Florida State Seminoles football

The conversation will happen - whether you're part of it or not

I'm a big fan of Florida State Football. I grew up in Tallahassee, Florida and, as the saying goes, I bleed garnet and gold. I must admit that it's harder to follow them now that I live so far away, but the one place I never expected to see news about my favorite sports team was in my RSS feed that is full of social media, marketing, public relations and personal blog content. What I'm not a huge fan of is the team's recent decision to ban social media use.

According to the story by Social Times, this decision was made based on influence from Coach Jimbo Fisher:
“I don’t think it’s smart,” Fisher told The Ledger. “There’s no benefit. Tell me a benefit for getting on it? Because the only thing that comes back is negative. They read all the stuff that people say. I’ve told them, ‘Be careful. Don’t listen to it and don’t reply back.’”

In a few sentences, Coach Fisher has demonstrated to the world that he knows very little about social media. To me, this is a lost opportunity. The players don't have to be involved in social media, but if the already were, why not bring someone in to help them deal with criticism? Develop a solid social media policy and strategy that covers when to engage and when to walk away.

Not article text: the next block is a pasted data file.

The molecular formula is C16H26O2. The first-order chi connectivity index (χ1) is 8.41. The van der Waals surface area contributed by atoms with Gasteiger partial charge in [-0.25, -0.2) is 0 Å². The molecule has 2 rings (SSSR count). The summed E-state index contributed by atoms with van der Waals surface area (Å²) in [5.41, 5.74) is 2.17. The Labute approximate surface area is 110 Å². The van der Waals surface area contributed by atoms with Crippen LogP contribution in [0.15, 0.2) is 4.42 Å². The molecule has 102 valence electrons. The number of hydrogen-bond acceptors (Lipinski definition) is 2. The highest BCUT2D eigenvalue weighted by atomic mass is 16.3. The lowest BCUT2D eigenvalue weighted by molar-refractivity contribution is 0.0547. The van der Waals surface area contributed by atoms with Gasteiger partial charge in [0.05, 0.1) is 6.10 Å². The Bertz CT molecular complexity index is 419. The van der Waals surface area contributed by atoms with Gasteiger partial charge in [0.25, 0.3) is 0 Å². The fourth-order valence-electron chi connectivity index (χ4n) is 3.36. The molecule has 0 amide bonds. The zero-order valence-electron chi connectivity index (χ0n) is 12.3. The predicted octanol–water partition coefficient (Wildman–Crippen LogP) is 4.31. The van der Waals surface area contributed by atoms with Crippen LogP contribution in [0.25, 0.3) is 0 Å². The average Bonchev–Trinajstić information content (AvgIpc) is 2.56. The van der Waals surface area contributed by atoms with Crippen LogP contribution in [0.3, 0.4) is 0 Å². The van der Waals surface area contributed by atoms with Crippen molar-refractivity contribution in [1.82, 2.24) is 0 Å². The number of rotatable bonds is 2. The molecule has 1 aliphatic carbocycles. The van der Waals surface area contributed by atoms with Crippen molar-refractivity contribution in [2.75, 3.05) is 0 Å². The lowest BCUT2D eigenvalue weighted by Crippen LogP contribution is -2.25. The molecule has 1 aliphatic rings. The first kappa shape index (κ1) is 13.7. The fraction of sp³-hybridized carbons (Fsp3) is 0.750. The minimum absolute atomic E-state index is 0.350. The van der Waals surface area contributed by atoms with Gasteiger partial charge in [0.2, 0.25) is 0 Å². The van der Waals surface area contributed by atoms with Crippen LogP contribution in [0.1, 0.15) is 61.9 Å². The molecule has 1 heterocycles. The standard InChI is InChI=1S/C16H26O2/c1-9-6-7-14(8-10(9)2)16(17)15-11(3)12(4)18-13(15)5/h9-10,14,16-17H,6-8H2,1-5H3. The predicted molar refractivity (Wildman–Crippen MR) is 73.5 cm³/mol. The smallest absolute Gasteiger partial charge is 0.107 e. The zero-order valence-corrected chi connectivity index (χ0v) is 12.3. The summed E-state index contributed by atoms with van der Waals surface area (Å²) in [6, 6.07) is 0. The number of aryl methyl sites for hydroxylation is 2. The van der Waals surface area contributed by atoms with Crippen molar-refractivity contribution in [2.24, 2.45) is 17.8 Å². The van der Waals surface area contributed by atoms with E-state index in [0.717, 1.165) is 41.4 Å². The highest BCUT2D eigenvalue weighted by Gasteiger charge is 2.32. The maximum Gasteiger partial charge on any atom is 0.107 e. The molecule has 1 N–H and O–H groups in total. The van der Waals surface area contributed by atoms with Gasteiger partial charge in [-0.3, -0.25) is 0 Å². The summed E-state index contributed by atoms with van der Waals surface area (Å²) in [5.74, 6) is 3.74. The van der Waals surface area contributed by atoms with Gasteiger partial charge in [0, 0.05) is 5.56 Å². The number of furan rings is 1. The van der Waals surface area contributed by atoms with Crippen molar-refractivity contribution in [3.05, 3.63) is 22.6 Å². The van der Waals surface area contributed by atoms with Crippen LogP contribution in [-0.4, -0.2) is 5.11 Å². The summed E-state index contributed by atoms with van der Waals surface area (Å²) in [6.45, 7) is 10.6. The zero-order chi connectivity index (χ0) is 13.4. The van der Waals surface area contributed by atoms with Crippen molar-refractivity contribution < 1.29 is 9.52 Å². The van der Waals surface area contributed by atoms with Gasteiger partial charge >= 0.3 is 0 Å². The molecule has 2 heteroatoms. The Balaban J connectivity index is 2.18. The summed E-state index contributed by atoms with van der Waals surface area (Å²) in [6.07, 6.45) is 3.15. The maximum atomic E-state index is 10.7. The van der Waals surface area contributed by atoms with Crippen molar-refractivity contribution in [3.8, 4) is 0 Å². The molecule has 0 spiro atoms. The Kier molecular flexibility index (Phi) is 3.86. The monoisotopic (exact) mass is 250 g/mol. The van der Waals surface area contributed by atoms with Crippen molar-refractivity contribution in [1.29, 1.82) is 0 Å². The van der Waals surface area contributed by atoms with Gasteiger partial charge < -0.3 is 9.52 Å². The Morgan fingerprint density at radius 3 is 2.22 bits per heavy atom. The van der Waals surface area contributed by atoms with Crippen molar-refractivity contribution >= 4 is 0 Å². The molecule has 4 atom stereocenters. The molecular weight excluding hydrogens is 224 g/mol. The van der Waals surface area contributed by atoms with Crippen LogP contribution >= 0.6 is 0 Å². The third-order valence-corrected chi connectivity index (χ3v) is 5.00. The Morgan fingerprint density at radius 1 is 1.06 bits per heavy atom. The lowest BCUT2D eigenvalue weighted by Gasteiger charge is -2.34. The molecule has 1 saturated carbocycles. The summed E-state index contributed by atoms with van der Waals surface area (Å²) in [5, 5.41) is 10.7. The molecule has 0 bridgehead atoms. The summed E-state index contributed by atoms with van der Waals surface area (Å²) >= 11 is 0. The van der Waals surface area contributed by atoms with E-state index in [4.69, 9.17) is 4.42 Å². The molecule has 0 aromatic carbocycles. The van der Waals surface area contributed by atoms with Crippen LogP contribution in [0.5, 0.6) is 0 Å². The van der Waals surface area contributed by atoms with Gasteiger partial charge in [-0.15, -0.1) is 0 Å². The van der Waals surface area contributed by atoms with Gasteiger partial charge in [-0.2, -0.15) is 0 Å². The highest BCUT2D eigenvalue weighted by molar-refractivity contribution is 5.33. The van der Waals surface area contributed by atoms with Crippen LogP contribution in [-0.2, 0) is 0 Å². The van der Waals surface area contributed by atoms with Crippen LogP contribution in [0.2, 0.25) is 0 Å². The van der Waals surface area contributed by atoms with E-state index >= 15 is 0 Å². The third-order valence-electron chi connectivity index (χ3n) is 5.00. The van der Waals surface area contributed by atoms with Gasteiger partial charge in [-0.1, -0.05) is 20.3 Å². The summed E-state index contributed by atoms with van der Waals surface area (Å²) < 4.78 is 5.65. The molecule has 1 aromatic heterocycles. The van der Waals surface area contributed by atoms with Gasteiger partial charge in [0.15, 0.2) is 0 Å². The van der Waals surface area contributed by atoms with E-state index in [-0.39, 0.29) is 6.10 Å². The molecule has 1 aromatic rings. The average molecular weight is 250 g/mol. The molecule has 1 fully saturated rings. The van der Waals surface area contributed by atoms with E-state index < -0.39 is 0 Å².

Whenever I'm talking to public figures and business people about whether or not there is value in using social media, I usually tell them that the conversation is going on - with or without them. If any entity or individual chooses to stay out of social media, the conversation will stay one-sided.

Every single mention in social media - negative or positive - that goes unseen and unaddressed (even if it is only to make note of the comment) is a lost opportunity. It isn't necessary to respond to criticism that's destructive, but constructive criticism and engaging an audience that is struggling to have faith in your ability to deliver is a great opportunity to affect the tide of public opinion. Florida State's football program is no stranger to harsh criticism from fans and media alike. To ban social media tools over critical sentiment is throwing the baby out with the bath water and sends an unfortunate message to fans that the team isn't interested in building up a positive community around their efforts to return to the glory days of winning seasons.

In my opinion, fear is one of the greatest hurdles to getting buy-in for the use of social media in organizations. Do you agree? What would you say to someone who fears the negative side of using social media?